Perfect topic for what I wanted to talk about.
I started messing around with developing a Roku channel last night.
The "Hello World" example I found first was useful in demonstrating how to upload stuff to your Roku, but aside from that it was utterly useless. But then again, was writing a "Hello, World" program ever satisfying? Or useful beyond the very important step that at least you learned how to compile and execute a program and maybe a small bit of syntax? (BrightScript is scripting - they aren't even compiling it!)
The tutorials all seemed very slim and seemed to expect us to just dig into the BFM (Big Effin' Manual) to grok all the details. Apologies if I missed a link to better tutorials or documentation. I'm sure the reference manuals are great reference manuals. That doesn't make them useful as a tool to learn though.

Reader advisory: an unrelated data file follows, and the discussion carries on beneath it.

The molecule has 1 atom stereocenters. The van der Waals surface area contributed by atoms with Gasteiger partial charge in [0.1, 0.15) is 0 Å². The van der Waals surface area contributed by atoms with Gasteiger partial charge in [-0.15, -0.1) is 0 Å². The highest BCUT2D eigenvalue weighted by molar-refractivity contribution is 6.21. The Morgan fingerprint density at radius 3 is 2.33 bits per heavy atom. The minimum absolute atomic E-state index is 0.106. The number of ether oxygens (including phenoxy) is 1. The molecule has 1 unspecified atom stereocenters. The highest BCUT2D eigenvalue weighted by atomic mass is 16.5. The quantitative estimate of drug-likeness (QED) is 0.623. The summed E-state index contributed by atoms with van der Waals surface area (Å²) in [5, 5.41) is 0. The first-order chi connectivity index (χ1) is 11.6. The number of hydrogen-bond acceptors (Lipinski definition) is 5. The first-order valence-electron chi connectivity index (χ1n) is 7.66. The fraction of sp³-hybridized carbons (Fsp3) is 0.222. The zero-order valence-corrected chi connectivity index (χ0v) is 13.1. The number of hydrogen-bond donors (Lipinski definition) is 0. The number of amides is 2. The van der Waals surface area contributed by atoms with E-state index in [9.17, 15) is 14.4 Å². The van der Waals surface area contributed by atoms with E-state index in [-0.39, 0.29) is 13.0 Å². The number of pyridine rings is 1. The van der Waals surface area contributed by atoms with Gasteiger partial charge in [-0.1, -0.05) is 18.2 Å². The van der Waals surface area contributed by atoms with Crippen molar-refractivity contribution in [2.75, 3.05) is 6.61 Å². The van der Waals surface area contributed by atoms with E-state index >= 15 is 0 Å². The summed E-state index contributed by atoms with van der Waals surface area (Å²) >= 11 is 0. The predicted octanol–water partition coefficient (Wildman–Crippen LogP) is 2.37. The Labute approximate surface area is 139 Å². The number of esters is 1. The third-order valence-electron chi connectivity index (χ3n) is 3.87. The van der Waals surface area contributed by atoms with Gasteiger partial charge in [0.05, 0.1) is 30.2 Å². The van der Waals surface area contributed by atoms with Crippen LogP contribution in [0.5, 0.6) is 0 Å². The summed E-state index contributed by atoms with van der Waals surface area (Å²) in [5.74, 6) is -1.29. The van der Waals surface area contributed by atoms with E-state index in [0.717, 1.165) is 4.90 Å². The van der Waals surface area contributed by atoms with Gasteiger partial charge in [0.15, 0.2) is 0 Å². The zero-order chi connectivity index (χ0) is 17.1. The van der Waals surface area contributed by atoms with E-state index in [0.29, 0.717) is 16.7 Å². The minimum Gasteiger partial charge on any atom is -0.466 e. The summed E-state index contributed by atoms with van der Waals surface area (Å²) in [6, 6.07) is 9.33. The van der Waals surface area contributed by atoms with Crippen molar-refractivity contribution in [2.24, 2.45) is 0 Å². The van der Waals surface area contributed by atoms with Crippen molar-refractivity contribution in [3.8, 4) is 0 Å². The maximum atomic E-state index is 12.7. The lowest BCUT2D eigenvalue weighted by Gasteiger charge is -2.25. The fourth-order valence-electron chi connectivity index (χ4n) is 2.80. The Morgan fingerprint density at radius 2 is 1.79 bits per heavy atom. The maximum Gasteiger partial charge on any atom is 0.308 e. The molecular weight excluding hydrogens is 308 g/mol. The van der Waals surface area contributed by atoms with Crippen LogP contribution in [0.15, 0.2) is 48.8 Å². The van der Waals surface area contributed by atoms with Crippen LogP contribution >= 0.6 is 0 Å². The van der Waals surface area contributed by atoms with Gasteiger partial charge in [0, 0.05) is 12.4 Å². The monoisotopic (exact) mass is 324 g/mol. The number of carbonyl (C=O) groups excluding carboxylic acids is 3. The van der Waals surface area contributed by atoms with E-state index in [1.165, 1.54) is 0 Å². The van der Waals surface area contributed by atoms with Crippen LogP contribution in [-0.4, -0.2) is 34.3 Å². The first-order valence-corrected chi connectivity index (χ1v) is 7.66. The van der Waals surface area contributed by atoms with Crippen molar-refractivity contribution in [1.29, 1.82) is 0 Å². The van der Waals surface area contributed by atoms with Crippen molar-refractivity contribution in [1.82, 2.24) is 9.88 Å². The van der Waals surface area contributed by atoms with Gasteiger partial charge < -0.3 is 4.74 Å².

But there were other good examples.
And by example is how I've learned a lot of what I know about programming. To look at the results and stare at the code and understand how they did that is better than explaining in detail what each statement means (at least at an introductory level).
videoplayer was much better because that's what I really want to do. I want to host a bunch of videos and stream them to my TV, many of which are stored on hard drives.
Why don't I just use Roku Media Player?
That would be too easy!
But I saw how that works and it works fine, but all the links to the videos and all the descriptions are hardcoded into the XML files on the server.
What we really need now is a program that will generate these XML files...and I'm sure there probably is one.
It's one of those ideas that I had for a split second...."I should write this tool" followed quickly by "I'm sure a hundred other people have already written this tool."
"And quite possibly one of them even might have done a good job."